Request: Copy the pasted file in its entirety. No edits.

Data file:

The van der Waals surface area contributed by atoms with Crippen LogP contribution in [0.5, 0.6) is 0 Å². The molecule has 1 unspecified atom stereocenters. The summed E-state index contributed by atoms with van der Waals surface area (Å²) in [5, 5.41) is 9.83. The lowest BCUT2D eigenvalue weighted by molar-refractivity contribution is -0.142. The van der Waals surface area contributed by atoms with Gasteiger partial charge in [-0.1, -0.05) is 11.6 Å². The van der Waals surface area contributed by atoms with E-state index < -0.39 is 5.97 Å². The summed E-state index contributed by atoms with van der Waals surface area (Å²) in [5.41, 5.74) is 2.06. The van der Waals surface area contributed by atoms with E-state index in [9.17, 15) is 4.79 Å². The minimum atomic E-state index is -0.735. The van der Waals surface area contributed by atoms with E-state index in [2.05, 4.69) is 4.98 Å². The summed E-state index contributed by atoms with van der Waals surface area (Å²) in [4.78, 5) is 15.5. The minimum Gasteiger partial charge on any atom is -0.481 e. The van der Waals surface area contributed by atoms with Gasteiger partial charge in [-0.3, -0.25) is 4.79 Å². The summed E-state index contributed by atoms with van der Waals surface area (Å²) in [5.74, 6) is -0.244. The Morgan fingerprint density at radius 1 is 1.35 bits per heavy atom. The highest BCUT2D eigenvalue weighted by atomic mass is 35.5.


The van der Waals surface area contributed by atoms with Crippen LogP contribution in [0.5, 0.6) is 0 Å². The molecule has 1 unspecified atom stereocenters. The summed E-state index contributed by atoms with van der Waals surface area (Å²) in [5, 5.41) is 9.83. The lowest BCUT2D eigenvalue weighted by molar-refractivity contribution is -0.142. The van der Waals surface area contributed by atoms with Gasteiger partial charge in [-0.1, -0.05) is 11.6 Å². The van der Waals surface area contributed by atoms with E-state index < -0.39 is 5.97 Å². The summed E-state index contributed by atoms with van der Waals surface area (Å²) in [5.41, 5.74) is 2.06. The van der Waals surface area contributed by atoms with E-state index in [9.17, 15) is 4.79 Å². The minimum atomic E-state index is -0.735. The van der Waals surface area contributed by atoms with E-state index in [2.05, 4.69) is 4.98 Å². The summed E-state index contributed by atoms with van der Waals surface area (Å²) in [4.78, 5) is 15.5. The minimum Gasteiger partial charge on any atom is -0.481 e. The van der Waals surface area contributed by atoms with Gasteiger partial charge in [-0.3, -0.25) is 4.79 Å². The summed E-state index contributed by atoms with van der Waals surface area (Å²) in [5.74, 6) is -0.244. The Morgan fingerprint density at radius 1 is 1.35 bits per heavy atom. The highest BCUT2D eigenvalue weighted by atomic mass is 35.5.